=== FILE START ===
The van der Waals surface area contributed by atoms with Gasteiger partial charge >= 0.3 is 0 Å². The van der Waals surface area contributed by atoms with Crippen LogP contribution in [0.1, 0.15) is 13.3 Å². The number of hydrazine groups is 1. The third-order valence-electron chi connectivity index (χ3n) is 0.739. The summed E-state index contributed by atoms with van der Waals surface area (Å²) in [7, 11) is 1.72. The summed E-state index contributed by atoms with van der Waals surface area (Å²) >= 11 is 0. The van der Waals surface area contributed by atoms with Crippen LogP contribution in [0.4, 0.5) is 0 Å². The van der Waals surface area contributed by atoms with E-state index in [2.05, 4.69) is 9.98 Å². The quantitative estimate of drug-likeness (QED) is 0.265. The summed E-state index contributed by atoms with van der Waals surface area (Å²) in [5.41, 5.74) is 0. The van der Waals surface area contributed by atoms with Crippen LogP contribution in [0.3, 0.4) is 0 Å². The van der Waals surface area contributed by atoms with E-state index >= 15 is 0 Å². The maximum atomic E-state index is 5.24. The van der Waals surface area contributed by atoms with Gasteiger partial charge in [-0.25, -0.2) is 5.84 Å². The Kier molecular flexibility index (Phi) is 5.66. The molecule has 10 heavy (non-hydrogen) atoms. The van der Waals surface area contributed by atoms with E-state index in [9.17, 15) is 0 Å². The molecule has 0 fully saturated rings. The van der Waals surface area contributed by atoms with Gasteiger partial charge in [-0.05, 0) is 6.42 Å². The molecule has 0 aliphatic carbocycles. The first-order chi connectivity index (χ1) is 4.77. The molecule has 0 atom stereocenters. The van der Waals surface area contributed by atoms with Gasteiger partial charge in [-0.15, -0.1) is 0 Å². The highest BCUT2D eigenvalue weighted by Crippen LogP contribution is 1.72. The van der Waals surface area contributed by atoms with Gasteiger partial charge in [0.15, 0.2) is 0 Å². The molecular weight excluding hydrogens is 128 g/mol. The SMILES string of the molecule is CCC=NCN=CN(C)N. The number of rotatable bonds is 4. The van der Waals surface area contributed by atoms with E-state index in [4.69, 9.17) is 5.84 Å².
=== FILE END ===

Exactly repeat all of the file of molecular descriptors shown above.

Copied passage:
The van der Waals surface area contributed by atoms with Gasteiger partial charge >= 0.3 is 0 Å². The van der Waals surface area contributed by atoms with Crippen LogP contribution in [0.1, 0.15) is 13.3 Å². The number of hydrazine groups is 1. The third-order valence-electron chi connectivity index (χ3n) is 0.739. The summed E-state index contributed by atoms with van der Waals surface area (Å²) in [7, 11) is 1.72. The summed E-state index contributed by atoms with van der Waals surface area (Å²) >= 11 is 0. The van der Waals surface area contributed by atoms with Crippen LogP contribution in [0.4, 0.5) is 0 Å². The van der Waals surface area contributed by atoms with E-state index in [2.05, 4.69) is 9.98 Å². The quantitative estimate of drug-likeness (QED) is 0.265. The summed E-state index contributed by atoms with van der Waals surface area (Å²) in [5.41, 5.74) is 0. The van der Waals surface area contributed by atoms with Crippen LogP contribution in [0.3, 0.4) is 0 Å². The van der Waals surface area contributed by atoms with E-state index >= 15 is 0 Å². The maximum atomic E-state index is 5.24. The van der Waals surface area contributed by atoms with Gasteiger partial charge in [-0.25, -0.2) is 5.84 Å². The Kier molecular flexibility index (Phi) is 5.66. The molecule has 10 heavy (non-hydrogen) atoms. The van der Waals surface area contributed by atoms with E-state index in [9.17, 15) is 0 Å². The molecule has 0 fully saturated rings. The van der Waals surface area contributed by atoms with Gasteiger partial charge in [-0.05, 0) is 6.42 Å². The molecule has 0 aliphatic carbocycles. The first-order chi connectivity index (χ1) is 4.77. The molecule has 0 atom stereocenters. The van der Waals surface area contributed by atoms with Gasteiger partial charge in [-0.15, -0.1) is 0 Å². The highest BCUT2D eigenvalue weighted by Crippen LogP contribution is 1.72. The van der Waals surface area contributed by atoms with Gasteiger partial charge in [0.15, 0.2) is 0 Å². The molecular weight excluding hydrogens is 128 g/mol. The SMILES string of the molecule is CCC=NCN=CN(C)N. The number of rotatable bonds is 4. The van der Waals surface area contributed by atoms with E-state index in [4.69, 9.17) is 5.84 Å².